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Ward, playing 500th game, helps Hurricanes top Flyers

by Kurt Dusterberg

RALEIGH, N.C. -- As the final seconds ticked off the scoreboard, the Carolina Hurricanes were an enthusiastic bunch, surrounding Cam Ward in celebration of a 4-1 win against the Philadelphia Flyers.

Brad Malone scooped up the puck and gave it to his goaltender, a souvenir to mark Ward's 500th NHL appearance.

The Hurricanes (22-30-7) played a sound all-around game to ensure the evening was memorable for Ward, who made 23 saves.

"It was clear that our guys wanted to put in a really strong effort and I really appreciate that," said Ward, who has 240 NHL wins. "It makes it a lot sweeter when you can walk out of here with a win."

Ward, who admitted to being nervous in early minutes, made a strong save on Claude Giroux to shake the jitters. Then in the third period, he stopped Michael Del Zotto with his right pad before making a diving stick save on Sean Couturier.

"His rebound control was making it a lot easier for us as far as clear-outs go," Hurricanes captain Eric Staal said. "He was swallowing a lot of pucks. When he's feeling it, not a lot comes off of him. He controls the play a lot."

The Flyers (26-24-11), who were on an 8-1-4 run, missed a chance to gain on the Boston Bruins, who hold the second wild card into the Stanley Cup Playoffs from the Eastern Conference. Philadelphia trails Boston by four points.

The Hurricanes took advantage of their first power play for a 1-0 first-period lead. After peppering goalie Rob Zepp with a handful of shots, Justin Faulk scored on a high, short-side shot from the right circle at 7:29. Faulk later had an assist, giving him a Hurricanes-high 38 points.

"He's that good, and we need him to be that good," Ward said. "He's an all-around guy who can really push the pace and make everyone around him better. He really gives you confidence when he's on the ice."

Philadelphia tied the game 1-1 when Jakub Voracek circled the net, outworked three Carolina defenders and left a backhand pass for Nicklas Grossmann, who scored his fourth of the season on a wrist shot at 17:46.

Jeff Skinner made it 2-1 at 2:16 of the second period when Semin threaded a pass through four Philadelphia defenders. Skinner, driving the net, received the pass on the forehand and quickly sent it past Zepp for his fifth goal in seven games.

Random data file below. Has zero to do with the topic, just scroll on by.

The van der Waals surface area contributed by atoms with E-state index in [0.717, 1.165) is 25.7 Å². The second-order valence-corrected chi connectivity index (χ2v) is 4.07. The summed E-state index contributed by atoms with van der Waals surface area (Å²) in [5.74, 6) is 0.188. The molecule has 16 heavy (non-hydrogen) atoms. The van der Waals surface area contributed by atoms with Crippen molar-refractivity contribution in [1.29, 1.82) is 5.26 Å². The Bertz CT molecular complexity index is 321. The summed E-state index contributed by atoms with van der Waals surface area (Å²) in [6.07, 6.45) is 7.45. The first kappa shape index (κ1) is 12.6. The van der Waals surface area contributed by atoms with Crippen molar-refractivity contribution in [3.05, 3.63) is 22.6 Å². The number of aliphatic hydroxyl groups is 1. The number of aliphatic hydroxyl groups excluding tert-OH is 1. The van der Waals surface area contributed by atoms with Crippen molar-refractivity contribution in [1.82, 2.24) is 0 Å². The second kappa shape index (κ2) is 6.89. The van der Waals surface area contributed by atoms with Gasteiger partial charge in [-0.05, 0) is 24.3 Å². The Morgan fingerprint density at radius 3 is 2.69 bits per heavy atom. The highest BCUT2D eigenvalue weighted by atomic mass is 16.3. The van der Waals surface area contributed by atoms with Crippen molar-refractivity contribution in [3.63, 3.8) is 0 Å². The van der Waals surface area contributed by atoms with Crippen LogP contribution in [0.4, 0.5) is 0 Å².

"Heck of a pass to get it through there," said Skinner, who has five goals in his past seven games. "I had a little bit of an angle, but sometimes you just put [the stick] down there and he finds it. It was a pretty nice pass."

The Hurricanes scored again on the power play after Chris VandeVelde tripped Michal Jordan in the Carolina defensive zone. Faulk hit Semin with a pass at the top of the crease, and after Zepp stopped him point-blank, Jordan Staal scored on the rebound at 15:55 of the second. Semin earned his second assist and finished with a season-high seven shots.

Philadelphia allowed 11 shots on four Carolina power plays, something Flyers coach Craig Berube said was part of a larger problem.

"When you don't have energy and emotion, you lack execution with the puck," Berube said. "That to me was the big thing, not getting the puck out, not making plays, and then offensively just not enough. There were some good shifts where we had offensive-zone time and opportunities but not enough overall."

Malone gathered a loose puck behind the net and fed Jay McClement in front for his fourth goal of the season with 5:23 remaining in the third period.

Ward is the 64th NHL goaltender to reach 500 games.

"It's fun playing in front of him, I think that's the way to put it, because you always have a chance to win," Faulk said. "He gives you that every night when he's in net, and he does more than that by stealing games for us once in a while and getting the two points."

Hurricanes coach Bill Peters said, "He's been real good here for a long time. He's elite, in my opinion. I love the way he handles the puck, and I love his demeanor. We're lucky to be getting the type of goaltending we're getting each and every night, whether it's Ward or [Anton] Khudobin."

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